I’m not sure how I would have done if I’d had to listen to the man on the CD instead of Jill’s voice, so it might not be a fair comparison.  I have a feeling my results wouldn’t have been 100%, but I do think they would have been far better than 19%!

I had her program my backup processors with the new levels, and Dave asked if I should be switching between my regular processors and the backups.  Jill said it would be a good idea to switch them out periodically so if I end up having a problem with the backup processors, I can get them replaced while they’re still under warranty.  I like that plan, so I’m going to switch out my processors each month, just to give them all more of an equal workout.

I don’t need to go back now for another year, unless I have problems in the meantime.  It’s been a couple of days since my mapping and I’m really happy with the way things sound and the volume levels, which I’ve been able to wear at the 12:00 mark all day long.

My cochlear implants make each day a little miracle, and I will never take them for granted. It’s been an amazing year of sound!

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About wendiwendy

This was my original info in 2008: I'm a newly-deafened adult. I'm still getting used to the sudden silence, and I want to talk in the only manner where I can still hear my voice...in print. Now: I'm a bionic woman and I can hear myself roar!!

Posted on August 23, 2009, in Cochlear Implants & Hearing Loss, Medical Visits and tagged , , , , . Bookmark the permalink. 6 Comments.

  1. Wendy, once again you deliver a golden nugget in your blog that hearing healthcare professionals should pay heed to:

    Long-time readers of my blog know that I get really stressed out at hearing tests. I hold my breath, trying to hear the tones. I just can’t seem to go into the testing booth and be relaxed.

    When I built my anechoic chamber in my office, it came out by accident that it was 12 feet long & almost 5 feet wide. There was actually an opening into the wall just over 3 feet off the flooe, where a 15″ x 24″ window was; but I made the double-pane glass removable, as we found both the patients and their family member sitting next to me were much more comfortable that way. (And, the outer office was sound treated as well, so the one time someone was really claustrophobic, I just brought her out & sat her down at the counter next to me to test her).

    Originally I had an overstuffed Queen Anne chair in the chamber; but then I replaced it with an overstuffed recliner, further reducing any patient anxiety. (OK, so I also used to kick back in there after work & crank up the stereo to insane levels; but that’s a story for another day.)

    [As a footnote, the only times I ended putting in the window glass assembly (10 seconds) was for loudspeaker testing; and for recording voice-overs & radio commercials, as we did other things in our engineering lab besides just design, build, and dispense hearing aids.]

    The moral of this anecdote is that experiences in the sound room like Wendi had need not happen with some planning, and some care to details of patient comfort.

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  2. I can’t believe it’s been a year already! You sure have come a long way! It’s great to hear how much youre understanding and the way you’ve improved!

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  3. Hi Wendi,
    You’ve been tagged for an Honest Scrap award on my blog.
    Have fun,
    Sarah

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  4. Wendi, you wrote something that needs to be fleshed out, especially for other hearing healthcare professionals reading your excellent blog:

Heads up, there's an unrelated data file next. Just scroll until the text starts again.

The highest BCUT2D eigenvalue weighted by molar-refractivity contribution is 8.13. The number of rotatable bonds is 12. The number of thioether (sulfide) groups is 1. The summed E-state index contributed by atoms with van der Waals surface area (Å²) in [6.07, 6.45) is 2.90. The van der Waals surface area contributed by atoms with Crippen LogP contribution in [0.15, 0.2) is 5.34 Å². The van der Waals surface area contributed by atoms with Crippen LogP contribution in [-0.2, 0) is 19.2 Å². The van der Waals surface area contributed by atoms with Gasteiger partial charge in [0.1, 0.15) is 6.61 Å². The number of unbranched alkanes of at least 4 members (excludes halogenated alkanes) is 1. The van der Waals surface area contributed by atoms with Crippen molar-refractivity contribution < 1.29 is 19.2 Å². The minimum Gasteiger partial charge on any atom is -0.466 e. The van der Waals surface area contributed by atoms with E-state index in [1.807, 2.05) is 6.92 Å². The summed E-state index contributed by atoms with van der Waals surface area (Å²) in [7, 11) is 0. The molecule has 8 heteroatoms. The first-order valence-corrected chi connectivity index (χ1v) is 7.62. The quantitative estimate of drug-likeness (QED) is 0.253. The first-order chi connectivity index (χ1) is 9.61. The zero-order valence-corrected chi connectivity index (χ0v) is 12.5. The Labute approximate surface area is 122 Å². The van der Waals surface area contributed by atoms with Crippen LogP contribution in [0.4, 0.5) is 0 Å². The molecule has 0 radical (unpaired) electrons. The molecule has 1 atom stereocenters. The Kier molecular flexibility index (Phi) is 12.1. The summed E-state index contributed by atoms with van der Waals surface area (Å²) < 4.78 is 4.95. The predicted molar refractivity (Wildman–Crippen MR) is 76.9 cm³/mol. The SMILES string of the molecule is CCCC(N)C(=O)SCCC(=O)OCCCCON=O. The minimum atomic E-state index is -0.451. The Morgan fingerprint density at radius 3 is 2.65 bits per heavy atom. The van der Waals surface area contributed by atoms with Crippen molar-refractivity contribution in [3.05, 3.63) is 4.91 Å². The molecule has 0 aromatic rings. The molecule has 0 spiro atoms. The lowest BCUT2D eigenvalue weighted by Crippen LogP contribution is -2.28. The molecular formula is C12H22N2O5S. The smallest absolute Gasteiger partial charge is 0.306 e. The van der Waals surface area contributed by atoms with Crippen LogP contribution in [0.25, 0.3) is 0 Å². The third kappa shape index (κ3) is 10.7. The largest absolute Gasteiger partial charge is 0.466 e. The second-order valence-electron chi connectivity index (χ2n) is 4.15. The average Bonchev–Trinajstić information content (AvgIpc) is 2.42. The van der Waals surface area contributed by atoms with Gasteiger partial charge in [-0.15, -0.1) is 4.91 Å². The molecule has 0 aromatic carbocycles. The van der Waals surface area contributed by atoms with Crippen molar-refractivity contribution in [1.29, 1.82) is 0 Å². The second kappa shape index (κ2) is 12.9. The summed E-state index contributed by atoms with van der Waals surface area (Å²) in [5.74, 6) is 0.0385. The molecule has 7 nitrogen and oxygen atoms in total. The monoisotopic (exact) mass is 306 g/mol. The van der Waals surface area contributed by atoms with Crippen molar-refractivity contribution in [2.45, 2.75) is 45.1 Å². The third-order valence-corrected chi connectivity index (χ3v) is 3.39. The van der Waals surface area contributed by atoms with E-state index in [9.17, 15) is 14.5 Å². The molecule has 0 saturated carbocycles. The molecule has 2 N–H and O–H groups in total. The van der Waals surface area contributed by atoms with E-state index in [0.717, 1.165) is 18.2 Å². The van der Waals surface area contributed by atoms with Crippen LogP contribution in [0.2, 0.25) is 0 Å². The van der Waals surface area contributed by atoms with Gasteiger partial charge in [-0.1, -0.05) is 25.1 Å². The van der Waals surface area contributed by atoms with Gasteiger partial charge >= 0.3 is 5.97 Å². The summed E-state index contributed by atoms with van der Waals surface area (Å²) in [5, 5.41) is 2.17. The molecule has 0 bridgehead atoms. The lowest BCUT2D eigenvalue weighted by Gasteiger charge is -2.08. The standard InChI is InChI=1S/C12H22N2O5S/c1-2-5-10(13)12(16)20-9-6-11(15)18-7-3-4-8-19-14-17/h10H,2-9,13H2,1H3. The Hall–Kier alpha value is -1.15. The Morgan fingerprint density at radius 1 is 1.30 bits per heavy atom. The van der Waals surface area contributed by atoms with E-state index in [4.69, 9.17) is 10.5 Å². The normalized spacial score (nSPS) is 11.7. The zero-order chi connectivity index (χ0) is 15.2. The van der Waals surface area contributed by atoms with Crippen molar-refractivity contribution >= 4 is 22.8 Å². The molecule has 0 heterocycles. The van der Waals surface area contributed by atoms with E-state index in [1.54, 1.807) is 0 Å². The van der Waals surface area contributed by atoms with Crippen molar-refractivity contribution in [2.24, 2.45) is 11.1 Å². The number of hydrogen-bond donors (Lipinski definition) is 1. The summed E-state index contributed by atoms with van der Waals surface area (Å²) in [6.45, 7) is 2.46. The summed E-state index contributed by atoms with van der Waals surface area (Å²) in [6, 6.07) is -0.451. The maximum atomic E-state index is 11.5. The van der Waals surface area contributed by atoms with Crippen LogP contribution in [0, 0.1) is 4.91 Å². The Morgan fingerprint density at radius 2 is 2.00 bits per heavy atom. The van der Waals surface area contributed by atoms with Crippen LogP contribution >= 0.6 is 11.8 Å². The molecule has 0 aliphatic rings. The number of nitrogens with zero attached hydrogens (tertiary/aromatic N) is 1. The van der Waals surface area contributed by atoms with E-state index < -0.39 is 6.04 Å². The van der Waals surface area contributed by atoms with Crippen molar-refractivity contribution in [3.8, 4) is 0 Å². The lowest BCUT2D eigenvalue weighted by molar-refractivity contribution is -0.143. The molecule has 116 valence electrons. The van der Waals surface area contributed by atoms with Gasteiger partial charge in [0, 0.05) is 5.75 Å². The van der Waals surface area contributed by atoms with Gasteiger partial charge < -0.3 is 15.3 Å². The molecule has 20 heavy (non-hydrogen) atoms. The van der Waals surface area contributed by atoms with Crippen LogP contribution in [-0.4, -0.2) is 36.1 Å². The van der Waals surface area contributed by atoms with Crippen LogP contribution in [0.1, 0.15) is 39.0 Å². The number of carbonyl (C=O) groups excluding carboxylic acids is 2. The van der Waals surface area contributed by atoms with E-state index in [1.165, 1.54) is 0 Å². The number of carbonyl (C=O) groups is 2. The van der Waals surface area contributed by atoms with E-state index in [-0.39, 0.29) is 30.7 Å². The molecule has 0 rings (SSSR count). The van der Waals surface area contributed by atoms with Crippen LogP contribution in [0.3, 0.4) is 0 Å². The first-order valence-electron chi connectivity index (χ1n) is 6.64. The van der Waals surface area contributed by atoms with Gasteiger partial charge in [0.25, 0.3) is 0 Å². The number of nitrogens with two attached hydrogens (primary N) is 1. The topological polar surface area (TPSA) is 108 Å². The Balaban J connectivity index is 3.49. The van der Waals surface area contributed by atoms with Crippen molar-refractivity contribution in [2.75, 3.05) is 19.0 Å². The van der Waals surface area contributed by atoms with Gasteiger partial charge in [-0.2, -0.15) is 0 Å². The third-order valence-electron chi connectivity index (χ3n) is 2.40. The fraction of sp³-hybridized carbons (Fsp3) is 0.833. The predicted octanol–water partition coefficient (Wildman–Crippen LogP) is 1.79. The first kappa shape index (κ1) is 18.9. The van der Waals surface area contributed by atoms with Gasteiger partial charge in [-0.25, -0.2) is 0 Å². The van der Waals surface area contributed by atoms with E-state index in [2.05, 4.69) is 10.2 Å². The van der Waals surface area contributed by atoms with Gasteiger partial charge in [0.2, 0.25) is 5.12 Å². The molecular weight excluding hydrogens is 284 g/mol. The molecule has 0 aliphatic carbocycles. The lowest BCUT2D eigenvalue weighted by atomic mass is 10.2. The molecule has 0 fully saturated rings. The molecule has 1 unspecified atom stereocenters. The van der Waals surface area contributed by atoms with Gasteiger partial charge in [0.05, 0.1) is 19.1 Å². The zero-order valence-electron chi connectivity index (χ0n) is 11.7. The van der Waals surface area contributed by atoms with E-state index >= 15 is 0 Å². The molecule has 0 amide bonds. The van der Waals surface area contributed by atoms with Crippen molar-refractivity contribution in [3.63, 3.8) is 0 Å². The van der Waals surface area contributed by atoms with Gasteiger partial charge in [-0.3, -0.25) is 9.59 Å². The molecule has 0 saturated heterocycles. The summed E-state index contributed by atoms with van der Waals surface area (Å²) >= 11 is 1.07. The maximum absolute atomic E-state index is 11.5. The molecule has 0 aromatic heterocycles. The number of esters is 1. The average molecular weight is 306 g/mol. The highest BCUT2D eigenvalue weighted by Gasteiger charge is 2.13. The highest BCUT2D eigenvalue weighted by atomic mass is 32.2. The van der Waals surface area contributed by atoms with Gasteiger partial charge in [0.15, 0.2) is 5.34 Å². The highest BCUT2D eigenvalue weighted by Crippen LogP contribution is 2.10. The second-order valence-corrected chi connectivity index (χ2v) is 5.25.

Long-time readers of my blog know that I get really stressed out at hearing tests. I hold my breath, trying to hear the tones. I just can’t seem to go into the testing booth and be relaxed.

    Can you tell us readers what why you can’t seem to relax in the testing booth? Does it relate to claustrophobia when they close the door?

    Does this relate to something traumatic that occurred previously?

    Does this relate to feeling closed in while taking a shower?

    Deafness stinks: Everyone reading this blog knows it, too.

    The least we professionals can do is not add insult to injury, by providing a comfortable testing environment.~

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  5. Hi Dan!

    My discomfort with hearing tests is purely psychological — it has nothing to do with physical discomfort or claustrophobia. It’s just part of my personality, that feeling of “failing” a test which stresses me out.

    Because I want to see a good result on the hearing test, I get really tense — I tend to hold my breath, for fear of missing a soft sound because the sound of my breathing is too loud. I’m also never quite sure if I’m hearing those very soft sounds or imagining them, so I’m not sure if I should press the button or not. So I’ll hesitate, wait and then hear the sound a second time before I press the button. Then I’m not sure if I’m screwing up my test results by doing that, which makes me anxious.

    Chalk it up to an anxious, perfectionist personality, LOL!! That’s why I’m trying different ways to think of/approach testing, so I go at it with a less anxious and more positive approach.

    Thanks for asking — I’m always happy to clarify things here. 🙂

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  6. Sorry Wendi. Been out of the blogosphere too long. Getting caught up here. I LOVED this post, girl. You describe things in layman’s terms for those who don’t know what goes on in a CI mapping. Great job. We tend to talk about things we know and forget that others don’t.

    I want to pass my test and I concentrate too hard to hear. Like you, i want the best result possible. My one-year mapping (two months postponed due to the audie’s maternity leave) is coming up at the end of the month. Stay tuned for that. I’ll have to remember to describe things in plain English. LOL.

    My daughter had her registrations for high school on Aug. 20th both years, too. I remember that cuz it was her birthday. 🙂